The BBC have a certain amount of post-debate coverage on their news website today. Much of it is very timid and tentative in tone, and it’s painfully obvious that no-one can really say anything concrete, because the judgement of how the leaders did will be made by opinion polls, and the earliest of those won’t be published until tomorrow. In an attempt to lighten the tone a little, in addition to looking at the substance of the debate, the BBC also publish a piece in which they invite experts to look at other aspects of the debate. So we have:
- A Dr Max Atkinson analysing the language used by the three candidates;
- A Mr Jason Vit analysing their respective debating techniques;
- A Dr Harry Witchel analysing the body language of the three participants;
- A Ms Ceril Campbell analysing hair, make-up and wardrobe;
- A Ms Anila Baig commenting on set design and general ‘entertainment value’
So, notice anything there? Perhaps some quotations from the experts’ respective analyses will help clarify things.
Mr Clegg built on his success of the previous week by again trying to use phrases laden with imagery such as his line about things collapsing into a game of “political ping pong”.
Clegg’s style was far more aggressive in terms of debating tactics. He was up for going toe-to-toe. There was always a risk the audience would be put off by the new aggressive Clegg.
David Cameron has improved – he was less anxious. His legs were together. His posture was not leaning back. His head was not tilted back. Anything moving away from the audience is disengaging. Judging by his shoulders Cameron was much more confident.
Cameron had a purple tie. Purple is always quite regal. Maybe it was a good call.
I was more prepared this time, put the kettle on before the debate started, and settled down for the duration. Then came the dramatic music and the set. It was altogether a more serious affair even though it did more closely resemble X Factor with Adam Boulton the lone judge in front of the three performers.
Some extracts from the BBC’s biographies of the five experts will perhaps help to make things even plainer.
Dr Max Atkinson is a former fellow of Wolfson College, Oxford and visiting professor at the Henley Management College. […] He has run workshops for presidential speech-writers in the White House.
For the last two years Jason has worked for the English Speaking Union (an educational charity) first as the competitions officer and currently as head of speech and debate.
Dr. Harry Witchel is a body language expert, trainer and psycho-biologist researching at the Brighton and Sussex Medical School. He has consulted for multinationals including Honda, Nike, DHL and Nokia
Ceril has a degree in Fashion, Merchandising and Design […]. Ceril now runs “Discover the New You” masterclasses where she helps to make women and men to look and feel their best through personal coaching.
Anila Baig […] studied English at university, trained as a teacher and then joined a newspaper training scheme. […] She joined the Sun […] as a feature writer, and also presented a documentary about Islam in Britain. She has written columns, general features and was also a TV previewer for the paper.
So, there we have it.
- A panel of five experts, three men and two women.
- The men are invited to tackle the serious subjects, the stuff that, although it is less important than policy content, might still form part of an intellectual assessment of the relative merits of the three leaders.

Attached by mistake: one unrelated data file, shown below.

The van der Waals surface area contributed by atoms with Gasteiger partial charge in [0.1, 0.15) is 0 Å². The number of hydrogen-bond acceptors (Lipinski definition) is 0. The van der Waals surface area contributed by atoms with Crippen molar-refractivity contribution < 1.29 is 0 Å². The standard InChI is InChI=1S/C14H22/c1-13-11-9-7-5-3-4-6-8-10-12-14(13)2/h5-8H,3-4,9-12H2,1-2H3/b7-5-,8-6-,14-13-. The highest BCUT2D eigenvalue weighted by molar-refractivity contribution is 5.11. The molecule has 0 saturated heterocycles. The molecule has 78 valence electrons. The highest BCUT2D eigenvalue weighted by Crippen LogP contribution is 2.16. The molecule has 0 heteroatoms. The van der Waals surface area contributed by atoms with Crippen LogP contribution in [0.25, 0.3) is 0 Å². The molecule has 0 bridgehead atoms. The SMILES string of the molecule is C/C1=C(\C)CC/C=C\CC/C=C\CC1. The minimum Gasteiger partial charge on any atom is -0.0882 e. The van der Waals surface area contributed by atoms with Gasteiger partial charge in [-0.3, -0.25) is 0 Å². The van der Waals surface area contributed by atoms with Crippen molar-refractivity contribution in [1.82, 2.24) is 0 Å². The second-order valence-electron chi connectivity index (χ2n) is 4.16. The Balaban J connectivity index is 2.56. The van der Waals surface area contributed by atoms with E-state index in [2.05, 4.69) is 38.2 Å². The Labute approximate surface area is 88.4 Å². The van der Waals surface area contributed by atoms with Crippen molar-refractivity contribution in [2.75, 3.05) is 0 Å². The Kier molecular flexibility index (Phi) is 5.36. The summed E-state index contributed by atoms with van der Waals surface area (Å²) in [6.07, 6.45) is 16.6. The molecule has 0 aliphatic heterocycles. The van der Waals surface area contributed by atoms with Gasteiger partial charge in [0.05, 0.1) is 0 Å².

- The women are invited to tackle the frivolous, fluffy stuff that should be irrelevant to any serious voter.
- Stylistically, the men are serious, precise, authoritative.
- The women’s contributions are jocular, uncertain, provisional.
- The biographies of the men make it clear that they are high-powered intellectuals, with impressive credentials marking them out as acknowledged experts in the areas they have been invited to comment on.
- The women’s biographies stress that they are less highly educated than the men, and emphasise that the individuals concerned are generalists, having no special claim to expertise in the area they are commenting on.
To summarise: the men are acknowledged experts, writing soberly about things that matter; the women are generalists, writing light-heartedly about trivia and minutiae.
Bear in mind, also, that all three candidates are men. The presenters of all three debates – Alistair Stewart, Adam Boulton, David Dimbleby – were and will be men. The net effect of all of this is to strongly reinforce the idea that the serious business of politics and government is something done by men, coordinated by men, and analysed by men. Women, when they feature in the debates at all, are granted permission by a man to ask questions of other men, and subsequently to analyse those parts of the debates that are most trivial, least important. In general, the election coverage – as in every previous election – will tackle the big topics (the economy, crime, immigration, political reform), and will then turn aside for a brief few minutes to discuss ‘what matters to women in this election’, implying that all the other topics are ‘men only’.
Let me stress that I intend no disrespect to Ms Baig and Ms Campbell. They were hired to do particular jobs – to discuss fashion, to be light-hearted and ‘fun’ – and they do those things professionally, and with considerable skill. No particular blame attaches to them. The blame attaches partly to the editors and producers who decided to hire men for the serious stuff and women for the trivia, and partly to the wider media culture which endlessly transmits and re-transmits the idea that men do serious, women do trivial, to the extent that the blatant sexism hardly even registers.